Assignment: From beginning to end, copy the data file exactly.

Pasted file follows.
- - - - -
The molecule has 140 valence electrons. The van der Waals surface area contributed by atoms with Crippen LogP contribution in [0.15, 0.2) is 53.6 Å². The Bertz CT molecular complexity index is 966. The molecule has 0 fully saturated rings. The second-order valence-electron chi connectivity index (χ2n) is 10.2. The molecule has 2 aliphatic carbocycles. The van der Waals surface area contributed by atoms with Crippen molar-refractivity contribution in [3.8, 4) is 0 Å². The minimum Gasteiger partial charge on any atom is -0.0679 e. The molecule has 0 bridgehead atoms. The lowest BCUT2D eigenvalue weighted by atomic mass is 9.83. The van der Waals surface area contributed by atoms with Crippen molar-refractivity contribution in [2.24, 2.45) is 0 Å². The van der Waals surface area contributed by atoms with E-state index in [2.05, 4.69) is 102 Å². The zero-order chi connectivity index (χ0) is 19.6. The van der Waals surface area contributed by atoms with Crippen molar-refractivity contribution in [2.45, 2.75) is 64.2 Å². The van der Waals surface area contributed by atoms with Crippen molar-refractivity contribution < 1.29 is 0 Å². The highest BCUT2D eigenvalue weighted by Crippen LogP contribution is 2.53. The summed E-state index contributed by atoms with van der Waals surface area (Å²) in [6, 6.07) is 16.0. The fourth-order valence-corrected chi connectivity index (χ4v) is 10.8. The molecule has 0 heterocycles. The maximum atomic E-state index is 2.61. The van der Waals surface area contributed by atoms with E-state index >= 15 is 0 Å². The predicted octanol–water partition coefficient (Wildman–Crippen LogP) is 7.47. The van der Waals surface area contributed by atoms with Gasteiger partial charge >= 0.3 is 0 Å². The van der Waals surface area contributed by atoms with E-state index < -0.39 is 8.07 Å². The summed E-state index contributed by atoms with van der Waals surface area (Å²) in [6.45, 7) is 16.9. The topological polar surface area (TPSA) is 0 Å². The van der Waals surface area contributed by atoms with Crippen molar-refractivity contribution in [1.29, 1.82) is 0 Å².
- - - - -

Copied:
The molecule has 140 valence electrons. The van der Waals surface area contributed by atoms with Crippen LogP contribution in [0.15, 0.2) is 53.6 Å². The Bertz CT molecular complexity index is 966. The molecule has 0 fully saturated rings. The second-order valence-electron chi connectivity index (χ2n) is 10.2. The molecule has 2 aliphatic carbocycles. The van der Waals surface area contributed by atoms with Crippen molar-refractivity contribution in [3.8, 4) is 0 Å². The minimum Gasteiger partial charge on any atom is -0.0679 e. The molecule has 0 bridgehead atoms. The lowest BCUT2D eigenvalue weighted by atomic mass is 9.83. The van der Waals surface area contributed by atoms with Crippen molar-refractivity contribution in [2.24, 2.45) is 0 Å². The van der Waals surface area contributed by atoms with E-state index in [2.05, 4.69) is 102 Å². The zero-order chi connectivity index (χ0) is 19.6. The van der Waals surface area contributed by atoms with Crippen molar-refractivity contribution in [2.45, 2.75) is 64.2 Å². The van der Waals surface area contributed by atoms with Crippen molar-refractivity contribution < 1.29 is 0 Å². The highest BCUT2D eigenvalue weighted by Crippen LogP contribution is 2.53. The summed E-state index contributed by atoms with van der Waals surface area (Å²) in [6, 6.07) is 16.0. The fourth-order valence-corrected chi connectivity index (χ4v) is 10.8. The molecule has 0 heterocycles. The maximum atomic E-state index is 2.61. The van der Waals surface area contributed by atoms with E-state index >= 15 is 0 Å². The predicted octanol–water partition coefficient (Wildman–Crippen LogP) is 7.47. The van der Waals surface area contributed by atoms with Gasteiger partial charge >= 0.3 is 0 Å². The van der Waals surface area contributed by atoms with E-state index < -0.39 is 8.07 Å². The summed E-state index contributed by atoms with van der Waals surface area (Å²) in [6.45, 7) is 16.9. The topological polar surface area (TPSA) is 0 Å². The van der Waals surface area contributed by atoms with Crippen molar-refractivity contribution in [1.29, 1.82) is 0 Å².